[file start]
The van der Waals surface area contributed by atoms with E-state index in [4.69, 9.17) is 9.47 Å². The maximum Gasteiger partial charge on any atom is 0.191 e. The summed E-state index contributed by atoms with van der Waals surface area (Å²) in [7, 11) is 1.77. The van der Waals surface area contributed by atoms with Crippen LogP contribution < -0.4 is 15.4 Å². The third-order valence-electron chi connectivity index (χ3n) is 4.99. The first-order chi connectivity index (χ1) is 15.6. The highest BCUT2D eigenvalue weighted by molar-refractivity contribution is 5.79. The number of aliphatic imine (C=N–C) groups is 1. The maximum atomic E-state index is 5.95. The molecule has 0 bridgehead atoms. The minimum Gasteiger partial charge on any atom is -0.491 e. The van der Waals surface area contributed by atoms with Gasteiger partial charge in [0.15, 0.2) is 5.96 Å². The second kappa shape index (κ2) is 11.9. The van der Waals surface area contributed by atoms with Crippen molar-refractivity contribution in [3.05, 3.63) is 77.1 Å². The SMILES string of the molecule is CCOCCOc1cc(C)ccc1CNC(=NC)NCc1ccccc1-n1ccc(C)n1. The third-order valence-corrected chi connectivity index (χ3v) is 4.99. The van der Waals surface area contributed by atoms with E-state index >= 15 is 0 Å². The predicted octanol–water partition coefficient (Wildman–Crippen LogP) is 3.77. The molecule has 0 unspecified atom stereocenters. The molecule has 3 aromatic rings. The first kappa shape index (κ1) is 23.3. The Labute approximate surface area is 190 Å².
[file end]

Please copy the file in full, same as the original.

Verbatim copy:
The van der Waals surface area contributed by atoms with E-state index in [4.69, 9.17) is 9.47 Å². The maximum Gasteiger partial charge on any atom is 0.191 e. The summed E-state index contributed by atoms with van der Waals surface area (Å²) in [7, 11) is 1.77. The van der Waals surface area contributed by atoms with Crippen LogP contribution < -0.4 is 15.4 Å². The third-order valence-electron chi connectivity index (χ3n) is 4.99. The first-order chi connectivity index (χ1) is 15.6. The highest BCUT2D eigenvalue weighted by molar-refractivity contribution is 5.79. The number of aliphatic imine (C=N–C) groups is 1. The maximum atomic E-state index is 5.95. The molecule has 0 bridgehead atoms. The minimum Gasteiger partial charge on any atom is -0.491 e. The van der Waals surface area contributed by atoms with Gasteiger partial charge in [0.15, 0.2) is 5.96 Å². The second kappa shape index (κ2) is 11.9. The van der Waals surface area contributed by atoms with Crippen molar-refractivity contribution in [3.05, 3.63) is 77.1 Å². The SMILES string of the molecule is CCOCCOc1cc(C)ccc1CNC(=NC)NCc1ccccc1-n1ccc(C)n1. The third-order valence-corrected chi connectivity index (χ3v) is 4.99. The van der Waals surface area contributed by atoms with E-state index >= 15 is 0 Å². The predicted octanol–water partition coefficient (Wildman–Crippen LogP) is 3.77. The molecule has 0 unspecified atom stereocenters. The molecule has 3 aromatic rings. The first kappa shape index (κ1) is 23.3. The Labute approximate surface area is 190 Å².